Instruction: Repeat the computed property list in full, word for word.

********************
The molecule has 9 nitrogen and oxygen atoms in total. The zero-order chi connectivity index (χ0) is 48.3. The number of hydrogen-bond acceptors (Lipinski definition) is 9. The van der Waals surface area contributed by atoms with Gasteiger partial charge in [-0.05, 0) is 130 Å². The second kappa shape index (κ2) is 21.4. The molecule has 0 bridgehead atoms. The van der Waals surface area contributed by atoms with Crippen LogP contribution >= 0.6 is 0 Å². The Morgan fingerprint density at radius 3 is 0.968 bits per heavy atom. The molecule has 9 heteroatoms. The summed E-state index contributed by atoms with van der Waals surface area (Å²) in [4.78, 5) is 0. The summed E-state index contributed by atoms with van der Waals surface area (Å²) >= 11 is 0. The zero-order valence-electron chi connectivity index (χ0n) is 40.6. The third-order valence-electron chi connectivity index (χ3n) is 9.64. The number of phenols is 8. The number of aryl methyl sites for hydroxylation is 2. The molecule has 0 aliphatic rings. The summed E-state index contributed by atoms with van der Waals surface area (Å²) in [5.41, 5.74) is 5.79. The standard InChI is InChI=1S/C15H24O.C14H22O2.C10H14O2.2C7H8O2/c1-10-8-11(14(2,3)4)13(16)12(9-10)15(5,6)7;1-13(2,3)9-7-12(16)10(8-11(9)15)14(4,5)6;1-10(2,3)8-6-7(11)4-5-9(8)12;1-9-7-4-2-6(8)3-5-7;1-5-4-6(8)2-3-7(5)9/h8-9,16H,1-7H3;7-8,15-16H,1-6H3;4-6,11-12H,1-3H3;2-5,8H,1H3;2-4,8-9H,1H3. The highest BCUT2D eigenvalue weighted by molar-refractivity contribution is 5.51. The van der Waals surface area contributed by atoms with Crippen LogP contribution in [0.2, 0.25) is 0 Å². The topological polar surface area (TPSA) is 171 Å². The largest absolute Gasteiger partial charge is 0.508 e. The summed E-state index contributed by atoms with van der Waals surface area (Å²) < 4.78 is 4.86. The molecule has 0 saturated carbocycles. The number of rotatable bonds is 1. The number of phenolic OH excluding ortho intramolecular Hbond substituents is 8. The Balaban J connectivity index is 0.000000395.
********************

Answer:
The molecule has 9 nitrogen and oxygen atoms in total. The zero-order chi connectivity index (χ0) is 48.3. The number of hydrogen-bond acceptors (Lipinski definition) is 9. The van der Waals surface area contributed by atoms with Gasteiger partial charge in [-0.05, 0) is 130 Å². The second kappa shape index (κ2) is 21.4. The molecule has 0 bridgehead atoms. The van der Waals surface area contributed by atoms with Crippen LogP contribution >= 0.6 is 0 Å². The Morgan fingerprint density at radius 3 is 0.968 bits per heavy atom. The molecule has 9 heteroatoms. The summed E-state index contributed by atoms with van der Waals surface area (Å²) in [4.78, 5) is 0. The summed E-state index contributed by atoms with van der Waals surface area (Å²) >= 11 is 0. The zero-order valence-electron chi connectivity index (χ0n) is 40.6. The third-order valence-electron chi connectivity index (χ3n) is 9.64. The number of phenols is 8. The number of aryl methyl sites for hydroxylation is 2. The molecule has 0 aliphatic rings. The summed E-state index contributed by atoms with van der Waals surface area (Å²) in [5.41, 5.74) is 5.79. The standard InChI is InChI=1S/C15H24O.C14H22O2.C10H14O2.2C7H8O2/c1-10-8-11(14(2,3)4)13(16)12(9-10)15(5,6)7;1-13(2,3)9-7-12(16)10(8-11(9)15)14(4,5)6;1-10(2,3)8-6-7(11)4-5-9(8)12;1-9-7-4-2-6(8)3-5-7;1-5-4-6(8)2-3-7(5)9/h8-9,16H,1-7H3;7-8,15-16H,1-6H3;4-6,11-12H,1-3H3;2-5,8H,1H3;2-4,8-9H,1H3. The highest BCUT2D eigenvalue weighted by molar-refractivity contribution is 5.51. The van der Waals surface area contributed by atoms with Crippen LogP contribution in [0.2, 0.25) is 0 Å². The topological polar surface area (TPSA) is 171 Å². The largest absolute Gasteiger partial charge is 0.508 e. The summed E-state index contributed by atoms with van der Waals surface area (Å²) < 4.78 is 4.86. The molecule has 0 saturated carbocycles. The number of rotatable bonds is 1. The number of phenolic OH excluding ortho intramolecular Hbond substituents is 8. The Balaban J connectivity index is 0.000000395.